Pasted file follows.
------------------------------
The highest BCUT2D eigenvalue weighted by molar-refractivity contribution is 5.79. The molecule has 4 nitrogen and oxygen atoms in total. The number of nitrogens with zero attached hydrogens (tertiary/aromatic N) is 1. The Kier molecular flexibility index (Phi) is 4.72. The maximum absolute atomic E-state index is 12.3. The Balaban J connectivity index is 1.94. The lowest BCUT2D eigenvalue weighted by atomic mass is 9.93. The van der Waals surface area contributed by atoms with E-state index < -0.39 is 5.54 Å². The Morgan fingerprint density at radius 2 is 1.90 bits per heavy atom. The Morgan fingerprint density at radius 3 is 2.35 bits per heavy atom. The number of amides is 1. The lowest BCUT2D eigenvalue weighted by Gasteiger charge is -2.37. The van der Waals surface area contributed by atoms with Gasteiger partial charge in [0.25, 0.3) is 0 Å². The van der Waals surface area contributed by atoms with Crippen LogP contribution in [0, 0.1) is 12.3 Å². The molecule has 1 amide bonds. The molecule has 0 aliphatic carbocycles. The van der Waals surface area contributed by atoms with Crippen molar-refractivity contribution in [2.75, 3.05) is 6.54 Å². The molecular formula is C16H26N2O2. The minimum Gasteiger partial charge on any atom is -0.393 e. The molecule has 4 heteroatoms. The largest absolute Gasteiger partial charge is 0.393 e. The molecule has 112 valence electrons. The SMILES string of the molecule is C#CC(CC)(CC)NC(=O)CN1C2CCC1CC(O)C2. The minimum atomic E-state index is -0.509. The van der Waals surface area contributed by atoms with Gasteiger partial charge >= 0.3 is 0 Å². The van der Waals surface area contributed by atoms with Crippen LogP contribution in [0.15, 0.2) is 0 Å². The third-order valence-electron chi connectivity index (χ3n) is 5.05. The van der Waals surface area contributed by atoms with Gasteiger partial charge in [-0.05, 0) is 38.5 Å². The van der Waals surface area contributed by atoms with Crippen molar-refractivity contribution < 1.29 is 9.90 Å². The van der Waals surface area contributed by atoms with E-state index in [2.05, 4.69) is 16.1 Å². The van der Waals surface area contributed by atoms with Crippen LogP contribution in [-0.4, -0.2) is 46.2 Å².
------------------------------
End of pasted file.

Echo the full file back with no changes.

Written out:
The highest BCUT2D eigenvalue weighted by molar-refractivity contribution is 5.79. The molecule has 4 nitrogen and oxygen atoms in total. The number of nitrogens with zero attached hydrogens (tertiary/aromatic N) is 1. The Kier molecular flexibility index (Phi) is 4.72. The maximum absolute atomic E-state index is 12.3. The Balaban J connectivity index is 1.94. The lowest BCUT2D eigenvalue weighted by atomic mass is 9.93. The van der Waals surface area contributed by atoms with E-state index < -0.39 is 5.54 Å². The Morgan fingerprint density at radius 2 is 1.90 bits per heavy atom. The Morgan fingerprint density at radius 3 is 2.35 bits per heavy atom. The number of amides is 1. The lowest BCUT2D eigenvalue weighted by Gasteiger charge is -2.37. The van der Waals surface area contributed by atoms with Gasteiger partial charge in [0.25, 0.3) is 0 Å². The van der Waals surface area contributed by atoms with Crippen LogP contribution in [0, 0.1) is 12.3 Å². The molecule has 1 amide bonds. The molecule has 0 aliphatic carbocycles. The van der Waals surface area contributed by atoms with Crippen molar-refractivity contribution in [2.75, 3.05) is 6.54 Å². The molecular formula is C16H26N2O2. The minimum Gasteiger partial charge on any atom is -0.393 e. The molecule has 4 heteroatoms. The largest absolute Gasteiger partial charge is 0.393 e. The molecule has 112 valence electrons. The SMILES string of the molecule is C#CC(CC)(CC)NC(=O)CN1C2CCC1CC(O)C2. The minimum atomic E-state index is -0.509. The van der Waals surface area contributed by atoms with Gasteiger partial charge >= 0.3 is 0 Å². The van der Waals surface area contributed by atoms with Crippen LogP contribution in [0.15, 0.2) is 0 Å². The third-order valence-electron chi connectivity index (χ3n) is 5.05. The van der Waals surface area contributed by atoms with Gasteiger partial charge in [-0.05, 0) is 38.5 Å². The van der Waals surface area contributed by atoms with Crippen molar-refractivity contribution < 1.29 is 9.90 Å². The van der Waals surface area contributed by atoms with E-state index in [2.05, 4.69) is 16.1 Å². The van der Waals surface area contributed by atoms with Crippen LogP contribution in [-0.4, -0.2) is 46.2 Å².